Abraham Ortelius (Abraham Orthellius, Abraham Ortels, Abraham Wortels) (April 14, 1527 - 1598) was a cartographer and geographer, credited as the creator of the modern atlas, was born in Antwerp in modern Belgium. A member of the influential Ortelius family of Augsburg, he traveled extensively in Europe. He is specifically known to have traveled throughout the Seventeen Provinces; south and west Germany (e.g., 1560, 1575-1576); France (1559-1560); England and Ireland (1571), and Italy (1578, and perhaps twice or thrice between 1550 and 1558).
Beginning as a map-engraver, in 1547 he entered the Antwerp gild of St Luke as afsetter van Karten, his early career is that of a business man, and most of his journeys before 1560 are for commercial purposes (such as his yearly visits to the Frankfurt fair). In 1560, however, when travelling with Gerardus Mercator to Trier, Lorraine and Poitiers, he seems to have been attracted, largely by Mercator’s influence, towards the career of a scientific geographer; in particular he now devoted himself, at his friend’s suggestion, to the compilation of that atlas or 'Theatrum Orbis Terrarum' (Theatre of the World) by which he became famous.
In 1564 he completed a "mappemonde", eight-leaved map of the world, which afterwards appeared in the Theatrum. The only extant copy of this great map is in the library of the University of Basle (cf. Bernoulli, Ein Karteninkunabelnband, Basle, 1905, p. 5). He also published a map of Egypt in 1565, a plan of Brittenburg Castle on the coast of the Netherlands, and a map of Asia, before the appearance of his great work.
In 1570 (May 20) was issued, by Gilles Coppens de Diest at Antwerp, Ortelius’ Theatrum Orbis Terrarum, the "first modern atlas" (of 53 maps). Three Latin editions of this (besides a Flemish, a French and a German edition) appeared before the end of 1572; twenty-five editions came out before Ortelius' death in 1598; and several others were published subsequently, for the vogue continued till about 1612. Most of the maps were admittedly reproductions (a list of 87 authors is given by Ortelius himself), and many discrepancies of delineation or nomenclature occur. Errors, of course, abound, both in general conceptions and in detail; thus South America is very faulty in outline, and in Scotland the Grampians lie between the Forth and the Clyde; but, taken as a whole, this atlas with its accompanying text was a monument of rare erudition and industry. Its immediate precursor and prototype was a collection of thirty-eight maps of European lands, and of Asia, Africa, Tartary and Egypt, gathered together by the wealth and enterprise, and through the agents, of Ortelius’ friend and patron, Gilles Hooftman, lord of Cleydael and Aertselaer: most of these were printed in Rome, eight or nine only in Belgium.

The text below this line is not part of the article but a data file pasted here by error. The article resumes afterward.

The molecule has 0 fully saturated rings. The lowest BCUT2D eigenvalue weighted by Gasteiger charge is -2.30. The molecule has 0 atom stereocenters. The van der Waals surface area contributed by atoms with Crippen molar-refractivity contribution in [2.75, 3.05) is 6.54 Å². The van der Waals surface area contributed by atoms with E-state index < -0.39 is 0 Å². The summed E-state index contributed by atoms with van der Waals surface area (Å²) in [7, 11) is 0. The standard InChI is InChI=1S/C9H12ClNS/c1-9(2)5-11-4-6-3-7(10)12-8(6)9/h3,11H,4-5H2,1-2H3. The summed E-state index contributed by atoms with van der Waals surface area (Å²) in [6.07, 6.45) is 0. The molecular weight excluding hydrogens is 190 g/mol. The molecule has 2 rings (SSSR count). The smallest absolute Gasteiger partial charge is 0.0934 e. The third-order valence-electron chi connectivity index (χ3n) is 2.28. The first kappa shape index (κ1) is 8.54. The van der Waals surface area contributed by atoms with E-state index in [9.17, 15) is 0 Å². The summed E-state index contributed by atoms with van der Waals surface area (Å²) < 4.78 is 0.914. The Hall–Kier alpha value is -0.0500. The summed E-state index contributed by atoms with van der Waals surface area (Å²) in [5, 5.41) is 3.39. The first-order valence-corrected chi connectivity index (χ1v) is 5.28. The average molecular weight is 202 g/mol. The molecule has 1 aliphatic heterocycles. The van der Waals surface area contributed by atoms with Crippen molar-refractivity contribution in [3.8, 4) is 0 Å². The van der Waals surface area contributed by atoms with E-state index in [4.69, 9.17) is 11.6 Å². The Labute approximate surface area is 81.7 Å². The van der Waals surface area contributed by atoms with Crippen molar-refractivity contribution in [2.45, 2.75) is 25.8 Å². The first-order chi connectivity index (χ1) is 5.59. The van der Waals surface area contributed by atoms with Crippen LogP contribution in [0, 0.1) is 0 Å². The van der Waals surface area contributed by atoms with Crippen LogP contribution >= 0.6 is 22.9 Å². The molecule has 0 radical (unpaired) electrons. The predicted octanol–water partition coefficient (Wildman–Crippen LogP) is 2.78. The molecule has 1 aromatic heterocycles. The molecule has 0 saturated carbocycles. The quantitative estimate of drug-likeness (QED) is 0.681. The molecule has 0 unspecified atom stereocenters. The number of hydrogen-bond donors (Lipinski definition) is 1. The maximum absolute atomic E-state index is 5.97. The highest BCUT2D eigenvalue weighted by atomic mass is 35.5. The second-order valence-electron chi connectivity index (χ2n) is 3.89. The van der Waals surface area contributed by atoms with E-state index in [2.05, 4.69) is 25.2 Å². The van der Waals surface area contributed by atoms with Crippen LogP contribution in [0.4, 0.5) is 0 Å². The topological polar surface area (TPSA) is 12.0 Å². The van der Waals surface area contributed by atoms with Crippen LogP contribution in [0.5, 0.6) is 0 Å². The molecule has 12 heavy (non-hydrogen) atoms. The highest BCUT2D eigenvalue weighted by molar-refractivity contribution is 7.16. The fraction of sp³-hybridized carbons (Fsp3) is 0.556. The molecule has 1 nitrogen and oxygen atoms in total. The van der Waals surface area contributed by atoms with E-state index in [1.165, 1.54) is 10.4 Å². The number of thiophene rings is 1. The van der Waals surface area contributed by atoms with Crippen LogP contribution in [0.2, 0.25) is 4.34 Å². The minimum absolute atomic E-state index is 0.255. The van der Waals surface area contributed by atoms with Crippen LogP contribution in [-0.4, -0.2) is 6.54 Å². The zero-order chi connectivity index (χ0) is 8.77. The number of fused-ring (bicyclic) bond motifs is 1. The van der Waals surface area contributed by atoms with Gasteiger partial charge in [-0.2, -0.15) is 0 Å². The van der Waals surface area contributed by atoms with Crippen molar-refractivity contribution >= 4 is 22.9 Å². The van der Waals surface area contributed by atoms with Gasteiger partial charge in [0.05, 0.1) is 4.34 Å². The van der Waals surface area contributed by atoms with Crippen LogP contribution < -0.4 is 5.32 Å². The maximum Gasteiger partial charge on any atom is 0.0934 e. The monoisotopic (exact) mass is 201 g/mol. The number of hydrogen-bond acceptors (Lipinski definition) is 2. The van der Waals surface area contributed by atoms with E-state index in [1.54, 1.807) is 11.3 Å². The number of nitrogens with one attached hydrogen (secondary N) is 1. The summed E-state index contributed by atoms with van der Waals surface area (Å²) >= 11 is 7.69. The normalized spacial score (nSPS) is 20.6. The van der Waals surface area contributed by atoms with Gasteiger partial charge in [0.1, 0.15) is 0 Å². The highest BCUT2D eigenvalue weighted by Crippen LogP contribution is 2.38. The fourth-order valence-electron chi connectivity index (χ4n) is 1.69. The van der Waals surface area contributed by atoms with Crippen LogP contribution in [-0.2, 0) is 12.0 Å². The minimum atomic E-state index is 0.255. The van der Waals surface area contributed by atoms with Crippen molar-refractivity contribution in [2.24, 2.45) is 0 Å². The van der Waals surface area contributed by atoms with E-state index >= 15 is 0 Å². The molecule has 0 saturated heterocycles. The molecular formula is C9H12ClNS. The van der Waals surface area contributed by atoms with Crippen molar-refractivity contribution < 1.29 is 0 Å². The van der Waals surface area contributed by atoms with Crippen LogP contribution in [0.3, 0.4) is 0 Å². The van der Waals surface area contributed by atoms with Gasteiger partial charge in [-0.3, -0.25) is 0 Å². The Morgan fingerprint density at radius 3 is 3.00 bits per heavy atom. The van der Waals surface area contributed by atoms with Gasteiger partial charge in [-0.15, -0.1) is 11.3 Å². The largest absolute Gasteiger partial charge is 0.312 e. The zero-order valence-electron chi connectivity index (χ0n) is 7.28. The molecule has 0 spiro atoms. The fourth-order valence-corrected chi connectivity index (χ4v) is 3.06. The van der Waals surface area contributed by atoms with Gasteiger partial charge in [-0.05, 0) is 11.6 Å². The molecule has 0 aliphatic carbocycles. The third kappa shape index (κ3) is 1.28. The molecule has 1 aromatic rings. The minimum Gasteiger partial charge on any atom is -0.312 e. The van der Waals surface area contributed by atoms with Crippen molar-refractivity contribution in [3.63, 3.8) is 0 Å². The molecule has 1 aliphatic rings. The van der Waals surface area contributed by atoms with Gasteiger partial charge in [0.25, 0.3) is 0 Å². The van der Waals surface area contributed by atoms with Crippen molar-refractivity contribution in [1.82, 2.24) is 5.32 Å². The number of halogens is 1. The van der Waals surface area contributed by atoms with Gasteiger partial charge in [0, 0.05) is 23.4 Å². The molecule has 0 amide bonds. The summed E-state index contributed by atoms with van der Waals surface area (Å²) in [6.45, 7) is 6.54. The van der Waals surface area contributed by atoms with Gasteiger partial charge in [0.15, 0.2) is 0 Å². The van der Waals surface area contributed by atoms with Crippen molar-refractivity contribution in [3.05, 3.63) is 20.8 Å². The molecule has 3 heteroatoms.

In 1573 Ortelius published seventeen supplementary maps under the title of Additamentum Theatri Orbis Terrarum. By this time he had formed a fine collection of coins, medals and antiques, and this produced (also in 1573, published by Philippe Galle of Antwerp) his Deorum dearumque capita ... ex Museo Ortelii (reprinted in Gronovius, Thes. Gr. Ant. vol. vii.). In 1575 he was appointed geographer to the king of Spain, Philip II, on the recommendation of Anus Montanus, who vouched for his orthodoxy (his family, as early as 1535, had fallen under suspicion of Protestantism). In 1578 he laid the basis of a critical treatment of ancient geography by his Synonymia geographica (issued by the Plantin press at Antwerp and republished as Thesaurus geographicus in 1596). In 1584 he brought out his Nomenclator Ptolemaicus, his Parer gon (a series of maps illustrating ancient history, sacred and secular), and his Itinerarium per nonnuilas Galliae Belgicae partes (published at the Plantin press, and reprinted in Hegenitius, Itin. Frisio-Hoil.), a record of a journey in Belgium and the Rhineland made in 1575. Among his last works were an edition of Caesar (C. I. Caesaris omnia quae extant, Leiden, Raphelingen, 1593), and the Aurei saeculi imago, sive Germanorum veterum vita, mores, ritus et religio. (Philippe Galle, Antwerp, 1596). He also aided Welser in his edition of the Peutinger Table in 1598.
In 1596 he received a presentation from Antwerp city, similar to that afterwards bestowed on Rubens; his death, on July 4, 1598, and burial, in St Michael’s Præmonstratensian Abbey church in Antwerp, were marked by public mourning. Quietis cultor sine lite, uxore, prole, reads the inscription on his tombstone.
See Emmanuel van Meteren, Historia Belgica (Amsterdam, 1670); H. E. Wauwermans, Histoire de l’école cartographique belge et anversoise (Antwerp, 1895), and article "Ortelius" in Biographie nationale (Belgian), vol. xvi. (Brussels, 1901); J. H. Hessels, Abrahami Ortelii epistulae (Cambridge, England, 1887); Max Rooses, Ortelius et Plantin (1880); Génard, "Généalogie d’Ortelius," in the Bulletin de la Soc. roy. de Géog. d’Anvers (1880 and 1881)
Adapted from the 1911 Encyclopedia Britannica
Abraham Ortelius also wrote a six volume work entitled Civitates Orbis Terrarum.